Eye Movement

The eyes perceive spatial information with full acuity when light falls on a small region at the back of the  retina  called  the  fovea.  Because  of  the  small area of the fovea, the area over which we are able to see clearly is only about 2° to 3° of visual angle. Visual angle indicates the size of an image on the retina. It is usually determined by extending lines from  the  edges  of  the  object  as  viewed  in  space through the lens to the retina. One way to estimate the  size  of  this  area  is  to  hold  your  thumb  up  at arm’s length on object in space. The width of your thumb subtends 2° to 3° of visual angle projected into  space.  Gaze  control  is  the  process  of  directing the eyes to objects or events within a scene in real time and in the service of the ongoing perceptual  and  cognitive  processes.  The  reason  the  eyes move is to keep objects of interest projected on the high-acuity  fovea.  Usually  the  eyes  move  before the head, localizing a target first. Head movement follows  because  of  the  greater  size  and  inertia  of the head compared to the eyes. The movement of the eyes and head to the target is normally smooth, with  the  processing  of  visual  information  occurring  within  100  ms  of  the  eyes  stabilizing  on  the new location.

Eye  movements  were  first  studied  with  the head  fixed  as  even  the  slightest  movement  of  the head could cause large errors in the eye data being collected.  Today,  with  the  advent  of  light  mobile eye  trackers,  it  is  possible  to  record  accurate  eye movements  as  the  participant  moves  naturally throughout  the  world,  making  head  movements. Eye-tracking  methods  permit  the  measurement of  the  location  of  the  gaze  in  space  or  the  eye

movements  relative  to  the  head.  Most  eye  trackers  used  in  sport  are  corneal-reflection  systems that  consist  of  two  video  cameras  mounted  on  a headband or glasses. One camera records a video of the eye and the other the scene in front of the performer. The location of the gaze is determined using the center of the pupil and the corneal reflection, which is artificially placed on the eye (using infrared  light).  Data  are  collected  digitally  in  x/y coordinates,  as  well  as  the  location  of  the  gaze being  shown  on  the  scene  video  as  a  cursor  or other  marker  every  frame  or  field  of  video.  The accuracy  of  most  corneal-reflections  systems  is about 1 degree of visual angle. The most common National  Television  System  Committee  (NTSC) data collection is 30 Hz, or 30 frames per second (33.33  ms  per  frame);  or  60  Hz,  or  60  fields  per second (16.67 per field).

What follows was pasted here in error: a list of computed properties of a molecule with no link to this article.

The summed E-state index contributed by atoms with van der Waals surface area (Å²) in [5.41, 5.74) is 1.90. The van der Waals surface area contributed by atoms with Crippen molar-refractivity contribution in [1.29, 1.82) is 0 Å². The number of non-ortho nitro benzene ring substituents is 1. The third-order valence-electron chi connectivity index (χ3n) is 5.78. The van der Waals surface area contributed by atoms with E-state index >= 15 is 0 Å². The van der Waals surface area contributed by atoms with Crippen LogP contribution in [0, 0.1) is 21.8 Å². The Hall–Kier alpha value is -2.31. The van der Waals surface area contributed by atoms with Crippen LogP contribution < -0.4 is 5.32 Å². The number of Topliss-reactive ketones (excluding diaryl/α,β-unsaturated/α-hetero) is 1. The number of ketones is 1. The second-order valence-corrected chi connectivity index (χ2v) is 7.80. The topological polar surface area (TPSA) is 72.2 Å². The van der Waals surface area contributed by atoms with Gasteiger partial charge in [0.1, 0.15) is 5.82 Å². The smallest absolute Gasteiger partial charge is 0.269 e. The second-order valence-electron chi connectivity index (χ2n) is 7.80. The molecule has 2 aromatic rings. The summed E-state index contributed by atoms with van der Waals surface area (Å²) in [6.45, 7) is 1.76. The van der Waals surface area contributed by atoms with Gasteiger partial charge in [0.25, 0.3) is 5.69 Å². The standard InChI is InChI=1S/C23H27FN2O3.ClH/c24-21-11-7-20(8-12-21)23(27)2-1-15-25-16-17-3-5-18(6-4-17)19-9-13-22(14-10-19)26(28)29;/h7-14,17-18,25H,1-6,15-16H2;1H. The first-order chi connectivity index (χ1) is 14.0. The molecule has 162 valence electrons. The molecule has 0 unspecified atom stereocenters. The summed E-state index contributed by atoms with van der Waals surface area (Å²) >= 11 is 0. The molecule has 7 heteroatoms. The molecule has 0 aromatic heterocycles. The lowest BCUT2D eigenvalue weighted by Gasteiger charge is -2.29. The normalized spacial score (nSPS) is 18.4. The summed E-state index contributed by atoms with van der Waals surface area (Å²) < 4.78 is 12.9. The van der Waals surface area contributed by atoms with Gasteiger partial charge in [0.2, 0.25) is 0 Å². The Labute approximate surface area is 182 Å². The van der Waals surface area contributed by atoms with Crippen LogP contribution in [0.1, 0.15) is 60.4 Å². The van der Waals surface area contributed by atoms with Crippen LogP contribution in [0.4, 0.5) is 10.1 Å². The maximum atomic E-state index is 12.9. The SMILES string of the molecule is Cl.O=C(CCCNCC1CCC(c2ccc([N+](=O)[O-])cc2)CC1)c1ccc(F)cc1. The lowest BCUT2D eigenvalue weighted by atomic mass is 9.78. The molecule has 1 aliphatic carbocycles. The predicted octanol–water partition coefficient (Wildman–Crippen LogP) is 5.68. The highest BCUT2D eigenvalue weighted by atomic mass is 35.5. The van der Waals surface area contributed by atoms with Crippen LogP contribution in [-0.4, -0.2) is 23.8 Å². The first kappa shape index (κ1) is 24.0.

Types of Eye Movements and Gaze

Most  eye-tracking  systems  record  fixations,  pursuit tracking, and saccadic eye movements. A fixation occurs when the gaze is held on an object or location  within  3°  of  visual  angle  for  100  ms  or longer. The 100 ms threshold is approximately the minimum amount of time the brain needs to recognize or become aware of what is being viewed. Pursuit-tracking  eye  movements  are  similar  to fixations, except the eyes follow a moving object, such as a ball or a person. The 100-ms threshold still applies for the same reason as it is used for fixations. Saccades occur when the eyes move quickly from  one  fixated  or  tracked  location  to  another. Saccades  are  among  the  fastest  movements  that humans can make, exceeding 900 degrees per second.  Saccades  are  ballistic  eye  movements  that bring the point of maximal visual acuity onto the fovea  so  that  an  object  can  be  seen  with  clarity. During saccades, information is suppressed, meaning the information between two fixated locations is  not  consciously  perceived.  Instead,  the  information  gained  during  fixations  is  maintained  in memory thereby ensuring a stable, coherent scene. Saccadic  suppression  prevents  us  from  seeing  a world that is blurry and therefore difficult to comprehend.